While butchered dolls may seem a callous starting point for creating art, Freya’s practice is anything but. “I aim to use materials that have their own history and story which I like to recontextualize to create new narratives,” she says. “I personally do not want to add to the excess detritus on this planet by using new materials.” Both the subject matter and artistic approach of her winning photographic series BREATH reflect Freya’s interest in environmental concerns and sustainability, and evidently struck a chord with the prize’s judging panel.
The theme of the prize, That Summer Feeling, invited myriad readings. Freya’s entry stood out for its stark and simultaneously poetic depiction of the devastation caused by the bushfires that ravaged during the Australian summer of 2019-2020. Taken at a nearby property impacted by the fires, the pared back composition of the photograph allows the theatre of the mask and bush background to sing; indeed, the image is all the more harrowing for its understatement. Reminiscent of the gas masks first pioneered during World War I, Freya’s custom-made mask provokes an immediately chilling effect on the viewer, insinuating the scale and severity of climate change as it plays out on the world stage.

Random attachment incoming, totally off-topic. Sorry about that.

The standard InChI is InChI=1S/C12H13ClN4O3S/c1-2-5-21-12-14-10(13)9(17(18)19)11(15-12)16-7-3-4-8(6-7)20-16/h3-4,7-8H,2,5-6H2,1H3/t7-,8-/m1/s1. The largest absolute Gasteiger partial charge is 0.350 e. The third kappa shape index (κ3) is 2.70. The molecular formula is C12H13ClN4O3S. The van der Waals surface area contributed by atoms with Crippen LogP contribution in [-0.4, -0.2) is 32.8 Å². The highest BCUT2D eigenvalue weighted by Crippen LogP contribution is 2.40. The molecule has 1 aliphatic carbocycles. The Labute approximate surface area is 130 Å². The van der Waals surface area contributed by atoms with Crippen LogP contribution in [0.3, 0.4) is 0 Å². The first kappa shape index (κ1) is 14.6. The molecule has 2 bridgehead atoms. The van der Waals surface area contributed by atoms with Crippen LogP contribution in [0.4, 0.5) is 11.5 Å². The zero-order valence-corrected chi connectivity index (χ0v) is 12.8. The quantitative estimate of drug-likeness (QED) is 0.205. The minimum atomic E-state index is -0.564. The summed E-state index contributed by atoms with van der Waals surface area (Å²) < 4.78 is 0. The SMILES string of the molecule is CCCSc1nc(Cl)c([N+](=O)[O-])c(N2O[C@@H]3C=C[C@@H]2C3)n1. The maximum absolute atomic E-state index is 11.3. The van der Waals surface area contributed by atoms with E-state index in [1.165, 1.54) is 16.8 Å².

“There is something unsettling and almost uncanny about the scene depicted, but as viewers we are not immediately aware of what the nature is of the danger that lurks,” commented Jerico Tracy, gallery director of Jerico Contemporary. This appreciation for Freya’s masterful evocation of the unknown was echoed by other judges, including esteemed Sri Lankan Australian artist Ramesh Mario Nithiyendran. “There is an underlying ambiguity or even mystery to this work which makes it highly compelling,” he said. “It’s pretty hard to generate nuanced or engaging imagery involving masks in our current climate – this work seems to do that.”
“A lot of my time is spent searching for materials in secondhand stores, at my regular favourites and all the ones on my travels,” says Freya. In the 30-acre surrounds of her property near Picton, the artist creates work in her own time and on her own terms – work that is frequently uncanny, uncomfortable, and sometimes downright confronting. “Yes, I aim to cause a reaction,” she says. “Response = conversation.”